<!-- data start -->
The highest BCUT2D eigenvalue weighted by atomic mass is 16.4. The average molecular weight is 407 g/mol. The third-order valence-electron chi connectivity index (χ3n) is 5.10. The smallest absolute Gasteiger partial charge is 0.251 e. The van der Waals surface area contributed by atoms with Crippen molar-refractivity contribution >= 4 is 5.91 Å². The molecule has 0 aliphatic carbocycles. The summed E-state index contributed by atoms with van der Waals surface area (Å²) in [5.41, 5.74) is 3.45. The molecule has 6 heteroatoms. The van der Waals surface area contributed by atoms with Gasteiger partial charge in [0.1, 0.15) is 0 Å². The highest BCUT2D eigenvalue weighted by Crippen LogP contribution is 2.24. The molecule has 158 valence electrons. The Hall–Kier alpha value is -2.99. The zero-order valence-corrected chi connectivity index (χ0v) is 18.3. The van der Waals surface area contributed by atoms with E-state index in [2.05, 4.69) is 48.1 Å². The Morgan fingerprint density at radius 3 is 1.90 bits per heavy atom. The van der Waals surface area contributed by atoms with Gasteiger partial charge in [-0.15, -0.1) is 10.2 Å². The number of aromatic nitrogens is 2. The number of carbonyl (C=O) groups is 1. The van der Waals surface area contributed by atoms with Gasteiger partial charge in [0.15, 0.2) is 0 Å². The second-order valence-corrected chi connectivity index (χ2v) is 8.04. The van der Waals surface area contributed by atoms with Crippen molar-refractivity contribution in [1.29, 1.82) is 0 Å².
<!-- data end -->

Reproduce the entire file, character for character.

The highest BCUT2D eigenvalue weighted by atomic mass is 16.4. The average molecular weight is 407 g/mol. The third-order valence-electron chi connectivity index (χ3n) is 5.10. The smallest absolute Gasteiger partial charge is 0.251 e. The van der Waals surface area contributed by atoms with Crippen molar-refractivity contribution >= 4 is 5.91 Å². The molecule has 0 aliphatic carbocycles. The summed E-state index contributed by atoms with van der Waals surface area (Å²) in [5.41, 5.74) is 3.45. The molecule has 6 heteroatoms. The van der Waals surface area contributed by atoms with Gasteiger partial charge in [0.1, 0.15) is 0 Å². The highest BCUT2D eigenvalue weighted by Crippen LogP contribution is 2.24. The molecule has 158 valence electrons. The Hall–Kier alpha value is -2.99. The zero-order valence-corrected chi connectivity index (χ0v) is 18.3. The van der Waals surface area contributed by atoms with E-state index in [2.05, 4.69) is 48.1 Å². The Morgan fingerprint density at radius 3 is 1.90 bits per heavy atom. The van der Waals surface area contributed by atoms with Gasteiger partial charge in [-0.15, -0.1) is 10.2 Å². The number of aromatic nitrogens is 2. The number of carbonyl (C=O) groups is 1. The van der Waals surface area contributed by atoms with Gasteiger partial charge in [0.15, 0.2) is 0 Å². The second-order valence-corrected chi connectivity index (χ2v) is 8.04. The van der Waals surface area contributed by atoms with Crippen molar-refractivity contribution in [1.29, 1.82) is 0 Å².